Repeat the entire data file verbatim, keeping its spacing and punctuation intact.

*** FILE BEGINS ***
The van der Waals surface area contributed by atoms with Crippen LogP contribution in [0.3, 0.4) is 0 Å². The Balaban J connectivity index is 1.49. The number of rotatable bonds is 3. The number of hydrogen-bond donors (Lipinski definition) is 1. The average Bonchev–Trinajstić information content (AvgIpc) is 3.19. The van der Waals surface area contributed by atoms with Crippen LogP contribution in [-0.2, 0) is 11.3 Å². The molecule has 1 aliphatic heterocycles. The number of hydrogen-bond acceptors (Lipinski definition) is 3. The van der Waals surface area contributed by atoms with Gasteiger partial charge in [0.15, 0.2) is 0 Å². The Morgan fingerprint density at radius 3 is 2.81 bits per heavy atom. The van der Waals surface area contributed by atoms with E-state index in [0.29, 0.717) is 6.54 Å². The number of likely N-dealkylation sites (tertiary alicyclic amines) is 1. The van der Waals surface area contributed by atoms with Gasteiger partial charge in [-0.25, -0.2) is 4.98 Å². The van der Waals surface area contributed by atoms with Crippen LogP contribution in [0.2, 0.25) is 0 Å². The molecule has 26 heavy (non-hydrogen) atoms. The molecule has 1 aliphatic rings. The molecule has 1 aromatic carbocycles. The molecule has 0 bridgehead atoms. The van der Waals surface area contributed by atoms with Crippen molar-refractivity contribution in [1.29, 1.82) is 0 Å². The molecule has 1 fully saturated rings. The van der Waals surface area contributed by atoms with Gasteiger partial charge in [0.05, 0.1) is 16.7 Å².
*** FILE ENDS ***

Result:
The van der Waals surface area contributed by atoms with Crippen LogP contribution in [0.3, 0.4) is 0 Å². The Balaban J connectivity index is 1.49. The number of rotatable bonds is 3. The number of hydrogen-bond donors (Lipinski definition) is 1. The average Bonchev–Trinajstić information content (AvgIpc) is 3.19. The van der Waals surface area contributed by atoms with Crippen LogP contribution in [-0.2, 0) is 11.3 Å². The molecule has 1 aliphatic heterocycles. The number of hydrogen-bond acceptors (Lipinski definition) is 3. The van der Waals surface area contributed by atoms with Gasteiger partial charge in [0.15, 0.2) is 0 Å². The Morgan fingerprint density at radius 3 is 2.81 bits per heavy atom. The van der Waals surface area contributed by atoms with E-state index in [0.29, 0.717) is 6.54 Å². The number of likely N-dealkylation sites (tertiary alicyclic amines) is 1. The van der Waals surface area contributed by atoms with Gasteiger partial charge in [-0.25, -0.2) is 4.98 Å². The van der Waals surface area contributed by atoms with Crippen LogP contribution in [0.2, 0.25) is 0 Å². The molecule has 26 heavy (non-hydrogen) atoms. The molecule has 1 aliphatic rings. The molecule has 1 aromatic carbocycles. The molecule has 0 bridgehead atoms. The van der Waals surface area contributed by atoms with Crippen molar-refractivity contribution in [1.29, 1.82) is 0 Å². The molecule has 1 fully saturated rings. The van der Waals surface area contributed by atoms with Gasteiger partial charge in [0.05, 0.1) is 16.7 Å².